Jesse Turner relates his experience with rather large “puppies” on the ole homestead. Entertaining for sure.
Who’s a good boy? Who’s a gooooood booooy? Yes, you are, yes you is! Here you go a big rawhide bone just for you and a big sloppy dog kiss for me. If you think I baby my dog too much you wouldn’t be wrong; Bear earns every bit of praise he gets, from his laying around just looking big, to his very protective and very insistant way he has with strangers.
Imagine a 100+ pound dog glaring at you from a window, what better deterant to have when an intruder comes to call? Talking with other homesteaders about security systems and other fortifications, ment to keep theatening persons out, we always come to the conclusion that none of these things has proven to keep a truly persistant criminal out; four legs, a tail, two pointy ears, big teeth and a very intense gaze from a 100lb. animal is enough to deter even the most determined individual.
Criminals like bullies, in most cases, want an easy target they don’t want any opposition. If they encounter opposition they generally move on to find easier pickings elsewhere; though all situations differ I would still count on the primordial fear that fangs and claws instill in humans.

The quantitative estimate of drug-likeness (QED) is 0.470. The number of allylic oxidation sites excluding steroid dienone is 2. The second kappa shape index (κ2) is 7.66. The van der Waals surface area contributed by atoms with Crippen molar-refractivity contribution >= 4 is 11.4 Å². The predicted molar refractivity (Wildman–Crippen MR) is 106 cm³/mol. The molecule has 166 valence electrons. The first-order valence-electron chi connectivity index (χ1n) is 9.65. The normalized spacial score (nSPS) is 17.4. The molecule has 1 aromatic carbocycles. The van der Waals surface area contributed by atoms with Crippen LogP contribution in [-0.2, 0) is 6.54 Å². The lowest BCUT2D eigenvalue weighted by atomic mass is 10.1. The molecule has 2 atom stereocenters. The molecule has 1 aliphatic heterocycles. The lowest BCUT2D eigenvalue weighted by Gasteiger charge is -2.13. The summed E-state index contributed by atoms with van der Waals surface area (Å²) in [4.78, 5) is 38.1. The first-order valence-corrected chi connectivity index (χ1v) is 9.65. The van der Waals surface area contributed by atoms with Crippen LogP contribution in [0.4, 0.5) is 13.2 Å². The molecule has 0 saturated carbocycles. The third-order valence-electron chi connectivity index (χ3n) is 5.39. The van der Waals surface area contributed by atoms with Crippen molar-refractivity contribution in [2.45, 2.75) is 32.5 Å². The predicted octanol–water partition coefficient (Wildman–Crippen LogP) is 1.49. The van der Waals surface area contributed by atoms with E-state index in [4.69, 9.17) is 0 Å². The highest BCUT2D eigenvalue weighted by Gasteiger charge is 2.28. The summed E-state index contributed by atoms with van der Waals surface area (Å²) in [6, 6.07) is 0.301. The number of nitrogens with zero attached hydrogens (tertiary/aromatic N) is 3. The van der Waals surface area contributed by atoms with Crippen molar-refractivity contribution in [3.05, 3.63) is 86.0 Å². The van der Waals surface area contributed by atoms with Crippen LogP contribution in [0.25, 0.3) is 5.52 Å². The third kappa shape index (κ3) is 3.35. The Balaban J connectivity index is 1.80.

Not to portray mans best friend as only a savage security guard, large dogs have had many roles in helping humans to emerge at the top of the food chain. A few of the “jobs” that canines excel at that would require a dozen or more people are: herding, rescue work, and of course, security. Hard work to be sure, but, to be compensated by being fed, housed and pampered? Who came out better on this deal? Who’s to say that the human/canine symbiotic relationship didn’t come about from a very primative ability to reason – by canines – that it’s better to include humans in their pack, as these hairless, clawless beings seem to be pretty good at getting food. However it happened humans have benefited from the partnership.
Back on the homestead these big dogs have also doubled as draft animals, the size of the Newfoundland or St. Bernard has placed visions of “dog back riding” in many a childs mind – not to mention a few adults. Hauling a sled in winter loaded down with firewood or hauling their human out of a big mess they’ve gotten themselves into are jobs performed, without question, by a loyal friend. It goes without saying you treat your friends how you would like to be treated.
Bear has been gone for a few years now and that feeling of lose – and not wanting to feel it again – have faded, also a certain 3 1/2 year old wants a puppy. So, it’s going to be a big puppy for sure.
Husband and father, one time itinerate merchant and story gatherer, that has settled down to live the simple life and recount some of the experiences that have led me here. Author and Admin. at homestead articles.